( )Judges, my SINCERE cannabis using rights, are just that. please verse YOURselves with reading the 10 commandments of which a copy can be found at; Deuteronomy 5:1-33.And any money bent or law perverting 'justices' of the 'peace', please note; Gen 1:29 etc!Sincererly, a Religious Cannabis user.
Reverend Jason Graves
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Comment #6 posted by afterburner on December 27, 2006 at 21:29:41 PT
Hope #4 & Storm Crow #5
I can understand judges, when ruling on a violent crime, restricting access to tools of violence, like guns and knives, and to other violent people or advocates of violence.I cannot understand judges who put unconstitutional bail conditions on peaceful cannabis people, restricting their freedom of speech, freedom of association, their access to their medicine and/or sacrament and even their livelihood. It's only a plant with mild psychoactive properties that help mental balance and spiritual discovery. Why all the fuss? War on drugs is over if you want it. [paraphrasing John and Yoko]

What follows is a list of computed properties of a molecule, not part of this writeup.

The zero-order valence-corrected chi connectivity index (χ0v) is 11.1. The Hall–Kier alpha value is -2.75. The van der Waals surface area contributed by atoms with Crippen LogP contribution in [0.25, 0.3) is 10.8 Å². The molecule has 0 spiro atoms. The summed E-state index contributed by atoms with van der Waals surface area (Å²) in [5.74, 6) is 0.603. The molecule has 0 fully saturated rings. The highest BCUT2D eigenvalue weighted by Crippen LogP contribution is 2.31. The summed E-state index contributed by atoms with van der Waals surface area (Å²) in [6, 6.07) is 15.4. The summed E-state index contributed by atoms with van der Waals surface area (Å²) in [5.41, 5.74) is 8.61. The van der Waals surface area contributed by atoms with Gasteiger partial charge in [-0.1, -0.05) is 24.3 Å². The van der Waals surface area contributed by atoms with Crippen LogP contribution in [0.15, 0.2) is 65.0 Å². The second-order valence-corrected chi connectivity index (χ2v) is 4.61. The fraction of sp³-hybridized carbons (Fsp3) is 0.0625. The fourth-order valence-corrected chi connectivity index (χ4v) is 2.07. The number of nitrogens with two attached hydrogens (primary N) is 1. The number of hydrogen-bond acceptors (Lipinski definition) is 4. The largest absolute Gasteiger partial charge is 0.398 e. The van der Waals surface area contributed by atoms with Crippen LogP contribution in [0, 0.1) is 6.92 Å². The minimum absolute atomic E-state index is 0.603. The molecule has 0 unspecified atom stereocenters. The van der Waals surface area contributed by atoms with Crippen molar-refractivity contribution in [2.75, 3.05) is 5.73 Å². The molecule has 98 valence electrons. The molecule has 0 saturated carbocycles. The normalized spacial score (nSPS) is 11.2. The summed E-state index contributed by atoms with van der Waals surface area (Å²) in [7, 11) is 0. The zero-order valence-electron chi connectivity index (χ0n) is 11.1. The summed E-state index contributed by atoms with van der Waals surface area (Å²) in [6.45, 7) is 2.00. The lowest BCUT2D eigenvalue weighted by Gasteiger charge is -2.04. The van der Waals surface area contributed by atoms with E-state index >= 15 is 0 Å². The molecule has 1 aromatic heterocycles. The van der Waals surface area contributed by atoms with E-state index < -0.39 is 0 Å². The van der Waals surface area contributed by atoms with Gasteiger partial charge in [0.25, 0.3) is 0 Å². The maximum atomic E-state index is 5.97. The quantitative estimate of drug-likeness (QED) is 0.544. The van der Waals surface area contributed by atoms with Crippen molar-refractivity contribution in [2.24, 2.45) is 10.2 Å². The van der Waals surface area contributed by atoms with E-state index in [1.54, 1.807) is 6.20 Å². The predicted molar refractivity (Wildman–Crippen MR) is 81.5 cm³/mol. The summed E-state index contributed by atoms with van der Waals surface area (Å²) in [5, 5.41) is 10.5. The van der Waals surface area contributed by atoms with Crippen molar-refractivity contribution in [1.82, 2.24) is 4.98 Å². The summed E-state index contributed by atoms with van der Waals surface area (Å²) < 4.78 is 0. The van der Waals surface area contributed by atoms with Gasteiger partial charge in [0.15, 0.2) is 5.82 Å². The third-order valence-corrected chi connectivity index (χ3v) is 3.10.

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Comment #5 posted by Storm Crow on December 27, 2006 at 09:51:27 PT
I used to live in America, Land of the Free!
I haven't moved, but so many freedoms have been taken from me! How can a man judge another's heart-felt beliefs? Freedom of religion, freedom of movement, freedom of speech, freedom of thought....rapidly vanishing from this land. I've seen guns in our airports and streets- not held by criminals, but by soldiers and police. I still feel fear there. Who am I more afraid of??? The terrorists or the soldier/cops? We once had a machine gun nest on the roof of the White House- will it be there again? Is it there again? The press whips up our fear on a daily basis, justifying the present madness. Do I live in America? Or Amerika?